I've been trying to figure out the difference between plain ol' developers and architects. It's supposed to be obvious that architects are better, but I want to put my finger on just how.
So I was listening to Jeffrey Zeldman (http://www.zeldman.com) give his keynote address at the Web Design World conference, and he was talking about Eric Meyer, who is a badass in all things to do with Cascading Stylesheets (CSS). He said, "Eric is the kind of guy you really want on your staff when you don't know how to do something with CSS, because he'll know. And not only will he know how to do it, he'll know seven ways to do it and what's wrong with six of them."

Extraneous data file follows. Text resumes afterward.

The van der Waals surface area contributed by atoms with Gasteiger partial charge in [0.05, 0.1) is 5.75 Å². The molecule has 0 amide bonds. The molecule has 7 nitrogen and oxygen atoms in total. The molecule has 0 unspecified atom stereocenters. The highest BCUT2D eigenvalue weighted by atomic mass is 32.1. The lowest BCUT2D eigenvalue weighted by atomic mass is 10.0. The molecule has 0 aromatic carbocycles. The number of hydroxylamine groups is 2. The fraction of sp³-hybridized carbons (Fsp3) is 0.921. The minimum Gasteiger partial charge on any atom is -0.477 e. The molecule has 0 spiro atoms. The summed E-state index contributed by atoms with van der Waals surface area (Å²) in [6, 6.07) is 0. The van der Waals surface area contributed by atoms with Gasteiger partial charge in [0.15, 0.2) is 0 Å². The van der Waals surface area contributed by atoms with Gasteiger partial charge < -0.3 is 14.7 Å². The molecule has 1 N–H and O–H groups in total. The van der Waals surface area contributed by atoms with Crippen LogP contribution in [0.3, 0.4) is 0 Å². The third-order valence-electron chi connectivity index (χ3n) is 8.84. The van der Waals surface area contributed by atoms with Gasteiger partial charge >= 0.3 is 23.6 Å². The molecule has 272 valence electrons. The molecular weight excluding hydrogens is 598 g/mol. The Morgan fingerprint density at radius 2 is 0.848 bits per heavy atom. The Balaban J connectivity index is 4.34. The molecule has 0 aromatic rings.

That struck a chord with me. A developer should be able to solve a problem, but an architect can describe a half-dozen approaches to the problem and what's right and what's wrong with each of them. I hasten to add that what's right and/or wrong with an approach will always depend on the context in which the problem is situated. That's why you can't replace a good architect/designer with a shelf full of books, or a small army of interns.